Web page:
Ken Lewis opened New Riff Distillery in the spring of 2014 in Newport, Kentucky, which is just on the other side of the river from Cincinnati. While New Riff builds up the supply of their own aged products, they sourced high-rye bourbon from MGP. They named this brand O.K.I. which stands for: Ohio, Kentucky, Indiana. Or as stated right on the bottle, distilled in Indiana, bottled in Kentucky, and loved in Ohio. O.K.I. was only made available in Kentucky and Ohio with limited distribution in Indiana.
The brand consists of a number of age stated variants, single barrel store picks, and barrel aged varieties. Over the years the brand has built up a reputation of being transparent in regards to the products with a large amount of information printed on their labels. In staying transparent, New Riff stated that the O.K.I. brand will be discontinued in 2018 as they phase out sourced whiskey and transition to their own in-house distilled whiskey.
The bottle being reviewed comes from batch number 34 and is bottle number 359/378.
Not as in-your-face as some of the high rye bourbons that are distilled at MGP, however it’s still clear upon smelling this that O.K.I is an MGP bourbon. Upon bringing the glass to my nose I’m immediately greeted with rye spice and leather mixed with peaches. These are further mixed with light butterscotch, vanilla, coffee beans, whipping cream, and baked pie crust. The mixture of the rye spice with the prominent sweeter notes creates a pleasant combination.
A dose of rye spice is mixed with cinnamon, peaches, white pepper, and new oak along with a hint of summer berries. There is a subtle yet enjoyable heat to the palate. While the flavors are easy to pick out and enjoy, its lightness and lack of mouthfeel prevents it from truly taking off. Instead it’s just an average palate, no different from so many other MGP bourbons currently on the market.
In a word, lacking. It’s slightly dry with rye spice, oak, leather, and green pepper at the start. Those flavors quickly fade to just drier oak, which lasts a short amount of time before fading out.
Bravo to New Riff for the level of transparency they provide with their O.K.I. brand. The company is completely honest about the fact that while they age the barrels and select them when they feel ready, they don’t distill the mash that goes into this brand. In fact, they even incorporated this truth right into the name. In a bourbon world full of convoluted backstories and marketing gimmicks, it’s still nice to see transparency take center stage for some brands.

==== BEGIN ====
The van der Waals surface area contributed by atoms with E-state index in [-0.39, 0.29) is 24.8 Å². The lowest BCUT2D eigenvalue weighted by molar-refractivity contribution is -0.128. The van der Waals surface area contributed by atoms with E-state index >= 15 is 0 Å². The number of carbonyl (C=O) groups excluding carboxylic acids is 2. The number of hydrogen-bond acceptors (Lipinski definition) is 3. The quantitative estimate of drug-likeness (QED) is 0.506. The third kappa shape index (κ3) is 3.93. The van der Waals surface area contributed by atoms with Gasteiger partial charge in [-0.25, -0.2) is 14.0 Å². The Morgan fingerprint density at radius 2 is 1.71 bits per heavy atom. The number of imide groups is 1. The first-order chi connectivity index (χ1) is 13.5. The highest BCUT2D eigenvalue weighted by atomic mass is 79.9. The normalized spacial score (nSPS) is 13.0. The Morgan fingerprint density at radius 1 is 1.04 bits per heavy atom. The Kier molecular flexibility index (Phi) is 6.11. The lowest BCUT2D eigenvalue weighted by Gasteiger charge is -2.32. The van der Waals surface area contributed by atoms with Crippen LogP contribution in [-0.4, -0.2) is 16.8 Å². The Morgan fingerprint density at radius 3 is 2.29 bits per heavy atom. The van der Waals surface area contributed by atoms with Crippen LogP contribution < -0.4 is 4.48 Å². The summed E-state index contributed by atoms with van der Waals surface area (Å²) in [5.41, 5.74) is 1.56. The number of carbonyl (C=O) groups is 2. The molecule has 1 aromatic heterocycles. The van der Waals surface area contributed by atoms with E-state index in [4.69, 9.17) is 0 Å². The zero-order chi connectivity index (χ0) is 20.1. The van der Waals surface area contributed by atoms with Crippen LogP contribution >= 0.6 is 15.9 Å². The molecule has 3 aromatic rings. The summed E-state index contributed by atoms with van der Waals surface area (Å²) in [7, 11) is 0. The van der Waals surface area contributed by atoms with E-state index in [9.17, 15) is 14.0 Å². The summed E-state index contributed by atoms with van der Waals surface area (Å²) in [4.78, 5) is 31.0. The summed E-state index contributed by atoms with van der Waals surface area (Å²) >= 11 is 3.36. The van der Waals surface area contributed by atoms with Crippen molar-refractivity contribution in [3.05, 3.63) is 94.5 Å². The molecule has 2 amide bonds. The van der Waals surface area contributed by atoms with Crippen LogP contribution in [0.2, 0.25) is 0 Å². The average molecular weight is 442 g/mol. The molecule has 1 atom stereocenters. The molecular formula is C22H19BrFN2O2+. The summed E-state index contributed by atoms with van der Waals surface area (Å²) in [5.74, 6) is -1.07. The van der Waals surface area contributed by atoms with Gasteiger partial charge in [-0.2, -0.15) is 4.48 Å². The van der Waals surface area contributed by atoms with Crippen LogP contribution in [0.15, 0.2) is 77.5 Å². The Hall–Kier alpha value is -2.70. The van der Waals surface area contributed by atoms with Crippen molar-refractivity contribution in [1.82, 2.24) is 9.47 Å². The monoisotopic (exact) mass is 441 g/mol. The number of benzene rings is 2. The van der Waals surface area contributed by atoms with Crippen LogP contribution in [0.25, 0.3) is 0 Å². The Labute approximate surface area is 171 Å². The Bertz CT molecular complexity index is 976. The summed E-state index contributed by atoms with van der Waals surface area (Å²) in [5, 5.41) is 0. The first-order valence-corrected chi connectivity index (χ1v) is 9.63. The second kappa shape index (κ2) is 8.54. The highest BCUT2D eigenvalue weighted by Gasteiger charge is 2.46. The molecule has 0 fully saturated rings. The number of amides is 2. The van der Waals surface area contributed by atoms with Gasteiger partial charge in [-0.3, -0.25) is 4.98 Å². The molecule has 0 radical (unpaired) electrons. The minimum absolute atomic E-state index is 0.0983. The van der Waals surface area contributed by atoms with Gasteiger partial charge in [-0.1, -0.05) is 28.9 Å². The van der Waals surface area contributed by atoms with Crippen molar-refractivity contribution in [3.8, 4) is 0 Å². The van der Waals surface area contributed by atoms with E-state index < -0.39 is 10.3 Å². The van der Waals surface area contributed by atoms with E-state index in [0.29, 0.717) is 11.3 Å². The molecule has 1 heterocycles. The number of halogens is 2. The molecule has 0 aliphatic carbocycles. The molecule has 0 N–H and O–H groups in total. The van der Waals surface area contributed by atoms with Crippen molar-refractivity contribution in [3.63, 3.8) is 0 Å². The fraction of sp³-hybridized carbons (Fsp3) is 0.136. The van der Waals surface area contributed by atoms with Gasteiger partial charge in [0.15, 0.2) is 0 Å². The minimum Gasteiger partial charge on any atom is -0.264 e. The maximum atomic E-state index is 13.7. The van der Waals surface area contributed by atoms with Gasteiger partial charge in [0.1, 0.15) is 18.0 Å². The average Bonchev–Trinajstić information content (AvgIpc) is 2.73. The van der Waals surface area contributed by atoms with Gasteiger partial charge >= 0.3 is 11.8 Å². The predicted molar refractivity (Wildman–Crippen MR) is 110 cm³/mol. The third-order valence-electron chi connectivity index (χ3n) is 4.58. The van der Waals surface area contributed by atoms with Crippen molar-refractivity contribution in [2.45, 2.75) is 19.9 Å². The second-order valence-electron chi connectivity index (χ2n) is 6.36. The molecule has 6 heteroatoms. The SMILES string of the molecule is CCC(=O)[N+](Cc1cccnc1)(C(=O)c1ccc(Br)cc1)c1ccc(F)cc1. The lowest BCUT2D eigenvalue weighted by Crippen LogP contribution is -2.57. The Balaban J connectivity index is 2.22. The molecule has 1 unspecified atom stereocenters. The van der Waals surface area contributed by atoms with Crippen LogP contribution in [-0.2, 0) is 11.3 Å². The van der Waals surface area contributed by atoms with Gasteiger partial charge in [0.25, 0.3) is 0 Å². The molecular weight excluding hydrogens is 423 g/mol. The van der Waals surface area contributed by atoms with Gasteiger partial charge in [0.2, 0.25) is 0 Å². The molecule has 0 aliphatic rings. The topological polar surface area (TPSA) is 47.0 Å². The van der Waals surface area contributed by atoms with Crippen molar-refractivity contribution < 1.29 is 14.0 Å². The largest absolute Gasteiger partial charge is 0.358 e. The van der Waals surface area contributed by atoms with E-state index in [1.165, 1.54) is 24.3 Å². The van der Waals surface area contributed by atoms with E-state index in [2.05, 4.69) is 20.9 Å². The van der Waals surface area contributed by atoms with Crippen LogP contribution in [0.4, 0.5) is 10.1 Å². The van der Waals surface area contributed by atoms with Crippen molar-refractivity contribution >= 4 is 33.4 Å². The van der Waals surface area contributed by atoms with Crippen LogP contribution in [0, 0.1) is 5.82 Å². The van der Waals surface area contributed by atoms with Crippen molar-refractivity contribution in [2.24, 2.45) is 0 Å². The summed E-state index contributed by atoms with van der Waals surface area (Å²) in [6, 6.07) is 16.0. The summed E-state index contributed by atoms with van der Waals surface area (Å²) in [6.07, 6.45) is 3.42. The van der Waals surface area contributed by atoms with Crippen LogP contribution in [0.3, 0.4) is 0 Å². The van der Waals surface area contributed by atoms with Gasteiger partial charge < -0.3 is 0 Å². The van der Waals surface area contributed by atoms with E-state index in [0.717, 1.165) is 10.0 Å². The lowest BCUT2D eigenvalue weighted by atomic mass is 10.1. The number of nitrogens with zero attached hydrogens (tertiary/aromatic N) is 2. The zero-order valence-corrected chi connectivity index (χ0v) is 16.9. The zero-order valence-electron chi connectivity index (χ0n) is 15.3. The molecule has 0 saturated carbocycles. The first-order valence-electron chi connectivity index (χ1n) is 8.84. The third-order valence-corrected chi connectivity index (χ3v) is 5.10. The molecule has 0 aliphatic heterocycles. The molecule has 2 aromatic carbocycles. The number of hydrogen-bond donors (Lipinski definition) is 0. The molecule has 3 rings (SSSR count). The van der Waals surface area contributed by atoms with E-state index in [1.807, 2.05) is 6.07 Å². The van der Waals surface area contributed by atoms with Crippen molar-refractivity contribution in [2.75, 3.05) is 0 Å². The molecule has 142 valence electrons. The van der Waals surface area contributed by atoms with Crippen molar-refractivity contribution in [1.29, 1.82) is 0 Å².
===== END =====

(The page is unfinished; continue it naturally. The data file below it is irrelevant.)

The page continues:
Transparency aside, O.K.I. 10 Year doesn’t stand out from the rest of the crowd, MGP sourced or not. Its flavor profile is pleasant overall, but it just doesn’t deliver anything new or distinctive to the consumer. While there’s nothing wrong with being able to enjoy a bourbon in the moment, there’s something to be said to also aim to deliver a memorable experience too. In this sense, O.K.I. misses the mark.
A few years ago, paying nearly $50 for a 10 year bourbon from MGP would have seemed too rich for my blood. Especially considering all the great age stated bourbons at the time such as Eagle Rare 10 Year Single Barrel, Elijah Craig 12 Year, Knob Creek Single Barrel 9 Year, and Henry McKenna 10 Year. However the market looks quite different than it did a few years ago. Eagle Rare lost its single barrel designation, and Elijah Craig and Knob Creek lost their age statements. Sure Henry McKenna 10 Year is still available and is a fantastic value, but that’s the exception to the norm nowadays.
Today a 10 year age stated bourbon for under $50 seems like a rarity. While I would have liked a more mature flavor profile to be delivered for a bourbon aged 10 years, I also don’t regret spending the money I did to buy a bottle of O.K.I. 10 Year, especially considering it will no longer be in production soon. I would caveat to anyone who is considering buying this that there are certainly better bourbons out there for under $50, however if your game is age stated bourbons no matter the flavor profile, O.K.I. 10 Year surely delivers.
O.K.I. 10 Year drinks much like its story, straightforward and without any frills.
The O.K.I. brand has been on my radar for a while, however it wasn’t until I had a few pours of various barrel finished varieties at Proof on Main in Louisville that I took interest in diving deeper for a full review. Unlike the barrel finished versions I tried, which were really intriguing and memorable, the standard 10 year bottling isn’t anywhere near as interesting. While its nose is inviting and gives me hope for things to come, the rest of the sip slowly goes downhill, ending on a weak finish that leaves much to be desired. It’s nice to see a 10 year age stated bourbon still selling for under $50, however in the end this bottling is nothing more or less than any other average bottle in the market.